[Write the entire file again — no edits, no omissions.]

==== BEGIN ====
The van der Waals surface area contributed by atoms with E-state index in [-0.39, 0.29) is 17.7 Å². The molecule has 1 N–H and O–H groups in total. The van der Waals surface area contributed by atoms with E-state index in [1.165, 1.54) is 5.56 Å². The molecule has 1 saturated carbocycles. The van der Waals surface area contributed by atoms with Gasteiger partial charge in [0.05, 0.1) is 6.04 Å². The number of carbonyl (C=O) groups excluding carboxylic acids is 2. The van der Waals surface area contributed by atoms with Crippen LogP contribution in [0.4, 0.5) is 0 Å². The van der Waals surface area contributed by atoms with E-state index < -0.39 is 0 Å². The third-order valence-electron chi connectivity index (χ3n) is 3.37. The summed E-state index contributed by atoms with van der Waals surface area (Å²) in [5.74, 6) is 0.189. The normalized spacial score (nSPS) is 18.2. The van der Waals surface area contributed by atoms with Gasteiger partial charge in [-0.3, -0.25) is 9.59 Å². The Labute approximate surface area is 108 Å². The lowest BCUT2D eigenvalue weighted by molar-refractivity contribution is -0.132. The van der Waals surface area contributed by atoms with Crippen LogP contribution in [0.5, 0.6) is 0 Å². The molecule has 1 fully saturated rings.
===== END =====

The van der Waals surface area contributed by atoms with E-state index in [-0.39, 0.29) is 17.7 Å². The molecule has 1 N–H and O–H groups in total. The van der Waals surface area contributed by atoms with E-state index in [1.165, 1.54) is 5.56 Å². The molecule has 1 saturated carbocycles. The van der Waals surface area contributed by atoms with Gasteiger partial charge in [0.05, 0.1) is 6.04 Å². The number of carbonyl (C=O) groups excluding carboxylic acids is 2. The van der Waals surface area contributed by atoms with Crippen LogP contribution in [0.4, 0.5) is 0 Å². The van der Waals surface area contributed by atoms with E-state index < -0.39 is 0 Å². The third-order valence-electron chi connectivity index (χ3n) is 3.37. The summed E-state index contributed by atoms with van der Waals surface area (Å²) in [5.74, 6) is 0.189. The normalized spacial score (nSPS) is 18.2. The van der Waals surface area contributed by atoms with Gasteiger partial charge in [-0.3, -0.25) is 9.59 Å². The Labute approximate surface area is 108 Å². The lowest BCUT2D eigenvalue weighted by molar-refractivity contribution is -0.132. The van der Waals surface area contributed by atoms with Crippen LogP contribution in [0.5, 0.6) is 0 Å². The molecule has 1 fully saturated rings.